Stephen Nessen, Reporter, WNYC News
Stephen Nessen reports for the WNYC Newsroom and can often be heard live on Morning Edition.
Much has changed since the documentary "Dark Days" put New York City's gritty underground on the map 10 years ago — drawing a homeless community living beneath Manhattan out of the shadows and onto the silver screen.
Film Director Marc Singer said the tunnels between 50th and 125th streets on the West Side where he filmed the award-winning documentary have completely changed since he filmed.
"It was completely clean," Singer told WNYC about a recent trip to the site. "The graffiti that was there has been painted over and covered over. There was no sign of life whatsoever. There was no rats — no anything really. I've never seen it so sterile."
The award-winning film will be re-released Friday, July 1, at Cinema Village East to commemorate its 10th anniversary.
During filming, Singer wound up leaving his apartment to live in the tunnels and even enlisted some of the homeless men to build dolly tracks for the camera and set up the lights.
But many of those same men now shy away from watching their life on film, according to Singer. Some have moved across the country, others got married and a few died, he said.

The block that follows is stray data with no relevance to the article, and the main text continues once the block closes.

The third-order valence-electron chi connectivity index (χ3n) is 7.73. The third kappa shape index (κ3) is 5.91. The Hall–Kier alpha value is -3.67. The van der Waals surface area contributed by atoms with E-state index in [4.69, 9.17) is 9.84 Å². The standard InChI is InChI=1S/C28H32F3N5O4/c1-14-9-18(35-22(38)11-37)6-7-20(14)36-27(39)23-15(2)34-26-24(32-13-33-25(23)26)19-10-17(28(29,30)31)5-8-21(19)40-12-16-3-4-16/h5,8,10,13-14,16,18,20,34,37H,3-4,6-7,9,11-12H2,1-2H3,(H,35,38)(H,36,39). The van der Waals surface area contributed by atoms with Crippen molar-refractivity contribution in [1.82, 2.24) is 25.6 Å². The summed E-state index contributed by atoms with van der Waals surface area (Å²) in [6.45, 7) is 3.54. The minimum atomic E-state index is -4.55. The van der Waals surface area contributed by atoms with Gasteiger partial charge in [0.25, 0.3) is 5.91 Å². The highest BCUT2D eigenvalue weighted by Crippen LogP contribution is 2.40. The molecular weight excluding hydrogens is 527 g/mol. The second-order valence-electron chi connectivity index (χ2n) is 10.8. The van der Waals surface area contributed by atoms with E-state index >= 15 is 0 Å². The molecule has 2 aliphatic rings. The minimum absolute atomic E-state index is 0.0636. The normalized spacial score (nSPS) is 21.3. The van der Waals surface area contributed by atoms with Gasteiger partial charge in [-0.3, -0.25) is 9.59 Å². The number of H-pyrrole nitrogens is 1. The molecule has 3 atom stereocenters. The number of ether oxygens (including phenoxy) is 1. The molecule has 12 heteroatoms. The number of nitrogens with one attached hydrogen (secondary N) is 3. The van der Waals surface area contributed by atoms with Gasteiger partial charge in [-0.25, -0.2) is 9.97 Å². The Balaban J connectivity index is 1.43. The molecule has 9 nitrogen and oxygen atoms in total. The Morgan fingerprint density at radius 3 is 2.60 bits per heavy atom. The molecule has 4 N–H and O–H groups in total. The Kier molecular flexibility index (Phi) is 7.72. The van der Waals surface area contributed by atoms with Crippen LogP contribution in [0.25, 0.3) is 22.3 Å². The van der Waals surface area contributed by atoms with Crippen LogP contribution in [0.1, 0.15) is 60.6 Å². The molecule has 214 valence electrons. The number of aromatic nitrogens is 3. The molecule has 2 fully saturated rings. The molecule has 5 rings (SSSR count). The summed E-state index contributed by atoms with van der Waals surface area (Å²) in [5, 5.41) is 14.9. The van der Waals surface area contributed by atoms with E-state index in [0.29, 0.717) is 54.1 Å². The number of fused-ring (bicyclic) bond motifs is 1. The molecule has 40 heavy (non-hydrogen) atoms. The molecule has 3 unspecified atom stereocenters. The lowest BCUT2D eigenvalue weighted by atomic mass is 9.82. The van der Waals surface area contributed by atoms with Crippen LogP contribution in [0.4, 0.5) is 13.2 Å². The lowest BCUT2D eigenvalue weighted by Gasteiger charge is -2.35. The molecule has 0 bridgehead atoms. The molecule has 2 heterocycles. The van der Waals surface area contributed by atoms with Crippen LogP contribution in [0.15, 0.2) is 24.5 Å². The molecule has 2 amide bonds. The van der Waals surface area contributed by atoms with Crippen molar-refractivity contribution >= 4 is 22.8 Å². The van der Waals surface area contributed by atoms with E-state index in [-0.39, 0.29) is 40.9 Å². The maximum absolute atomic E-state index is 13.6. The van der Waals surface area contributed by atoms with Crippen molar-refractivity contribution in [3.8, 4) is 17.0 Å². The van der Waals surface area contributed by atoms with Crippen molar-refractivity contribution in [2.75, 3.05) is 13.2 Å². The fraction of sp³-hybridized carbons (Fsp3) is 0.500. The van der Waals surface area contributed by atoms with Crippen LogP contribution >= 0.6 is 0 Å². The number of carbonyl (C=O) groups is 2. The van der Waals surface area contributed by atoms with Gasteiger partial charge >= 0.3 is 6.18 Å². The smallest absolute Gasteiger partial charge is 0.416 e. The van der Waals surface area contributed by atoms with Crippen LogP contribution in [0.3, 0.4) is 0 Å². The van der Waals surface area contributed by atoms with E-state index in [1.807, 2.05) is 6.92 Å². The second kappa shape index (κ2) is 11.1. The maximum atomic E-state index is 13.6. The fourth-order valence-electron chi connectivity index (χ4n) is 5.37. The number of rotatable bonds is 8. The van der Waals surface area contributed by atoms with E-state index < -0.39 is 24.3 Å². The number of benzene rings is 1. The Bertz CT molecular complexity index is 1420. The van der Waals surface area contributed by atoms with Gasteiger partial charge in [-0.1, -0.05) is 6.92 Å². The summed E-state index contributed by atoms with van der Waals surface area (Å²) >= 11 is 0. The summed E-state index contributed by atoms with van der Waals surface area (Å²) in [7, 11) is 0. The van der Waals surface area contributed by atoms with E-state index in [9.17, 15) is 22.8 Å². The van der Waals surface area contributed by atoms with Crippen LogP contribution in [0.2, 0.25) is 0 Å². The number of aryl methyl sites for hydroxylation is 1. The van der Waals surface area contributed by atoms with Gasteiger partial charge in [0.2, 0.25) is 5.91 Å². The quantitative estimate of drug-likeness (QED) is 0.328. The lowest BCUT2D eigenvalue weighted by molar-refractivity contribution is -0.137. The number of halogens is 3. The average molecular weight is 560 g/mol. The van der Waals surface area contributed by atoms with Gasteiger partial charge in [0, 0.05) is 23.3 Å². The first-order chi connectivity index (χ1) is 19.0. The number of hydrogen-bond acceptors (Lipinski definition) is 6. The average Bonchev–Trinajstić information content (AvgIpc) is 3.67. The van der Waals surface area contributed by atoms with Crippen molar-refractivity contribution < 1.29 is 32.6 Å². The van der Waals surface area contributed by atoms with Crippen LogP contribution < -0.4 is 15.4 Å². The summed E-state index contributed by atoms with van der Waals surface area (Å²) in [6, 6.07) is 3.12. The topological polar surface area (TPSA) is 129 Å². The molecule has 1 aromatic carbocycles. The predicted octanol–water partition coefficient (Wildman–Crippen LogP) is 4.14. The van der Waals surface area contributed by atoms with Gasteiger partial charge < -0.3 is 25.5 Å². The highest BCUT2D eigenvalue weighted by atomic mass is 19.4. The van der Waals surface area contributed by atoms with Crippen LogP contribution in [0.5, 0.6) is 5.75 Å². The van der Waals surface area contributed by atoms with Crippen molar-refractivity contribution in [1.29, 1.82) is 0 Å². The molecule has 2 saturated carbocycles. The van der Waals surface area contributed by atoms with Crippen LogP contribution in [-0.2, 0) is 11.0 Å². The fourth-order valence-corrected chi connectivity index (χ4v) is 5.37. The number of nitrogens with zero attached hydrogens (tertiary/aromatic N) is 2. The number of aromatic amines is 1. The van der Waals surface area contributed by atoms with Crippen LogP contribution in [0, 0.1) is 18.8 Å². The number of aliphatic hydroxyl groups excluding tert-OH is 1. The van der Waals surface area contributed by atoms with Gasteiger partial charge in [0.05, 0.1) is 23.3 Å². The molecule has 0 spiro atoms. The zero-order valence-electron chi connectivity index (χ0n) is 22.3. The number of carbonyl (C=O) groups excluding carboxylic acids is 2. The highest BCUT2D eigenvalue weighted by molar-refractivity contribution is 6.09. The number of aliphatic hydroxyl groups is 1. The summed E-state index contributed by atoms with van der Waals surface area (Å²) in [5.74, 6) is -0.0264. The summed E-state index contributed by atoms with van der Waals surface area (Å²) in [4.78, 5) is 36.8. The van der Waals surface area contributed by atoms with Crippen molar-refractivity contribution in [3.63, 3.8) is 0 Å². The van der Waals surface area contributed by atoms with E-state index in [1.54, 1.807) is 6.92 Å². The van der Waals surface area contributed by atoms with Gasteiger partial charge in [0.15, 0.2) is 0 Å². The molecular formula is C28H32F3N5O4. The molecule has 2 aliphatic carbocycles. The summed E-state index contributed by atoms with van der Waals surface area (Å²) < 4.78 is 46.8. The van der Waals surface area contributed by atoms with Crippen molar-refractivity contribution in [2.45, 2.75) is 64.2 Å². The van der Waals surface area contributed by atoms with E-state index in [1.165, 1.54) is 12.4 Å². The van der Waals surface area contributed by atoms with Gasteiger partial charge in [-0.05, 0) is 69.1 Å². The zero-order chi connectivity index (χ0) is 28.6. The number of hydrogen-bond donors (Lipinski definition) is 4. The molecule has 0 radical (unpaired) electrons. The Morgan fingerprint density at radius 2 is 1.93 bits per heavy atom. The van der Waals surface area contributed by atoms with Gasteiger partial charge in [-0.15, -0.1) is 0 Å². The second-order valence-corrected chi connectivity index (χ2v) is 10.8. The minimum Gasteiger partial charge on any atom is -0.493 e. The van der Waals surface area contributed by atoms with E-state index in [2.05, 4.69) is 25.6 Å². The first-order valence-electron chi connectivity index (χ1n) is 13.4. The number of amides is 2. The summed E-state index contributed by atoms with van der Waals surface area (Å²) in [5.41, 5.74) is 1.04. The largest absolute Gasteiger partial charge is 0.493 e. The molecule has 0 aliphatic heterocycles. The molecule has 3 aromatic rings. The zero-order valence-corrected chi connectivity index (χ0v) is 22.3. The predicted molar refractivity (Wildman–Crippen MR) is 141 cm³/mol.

"It's like a chapter that's closed," he said.
Brian, shown in the film showering from water leaking out of a cracked pipe, moved to Alaska with his friend Tommy to try their luck at crab fishing, the filmmaker said.
Henry, one of the older men in the film, who ingeniously "tapped into" the city's electrical grid, and makes cornbread in the film, was one of the men given section 8 housing at the end. He told Singer that a few days after he moved into his home in Harlem he reconnected with his estranged family and soon moved in with his children in Utah.
Singer lost touch with many of the 100 people he met during that time in the tunnels, but said he still lives in the city and will run into people at unexpected times.
Recently, he was walking through Central Park, near one of the tunnel entrances and said he ran into Ronnie, the wise-cracking man in the film who explains how to earn money from found trash. Singer barely recognized him now that he has all new teeth.
Dee, who's shown in the film smoking crack, finally kicked her habit, Singer said, but ended up in prison.
Tito, who's shown taking a sledgehammer to his shanty home at the end of the film, now plays "Dark Days" at his drug rehab clinic upstate. He tells Singer the film shows the kids how far he came and what he’s accomplished since that time.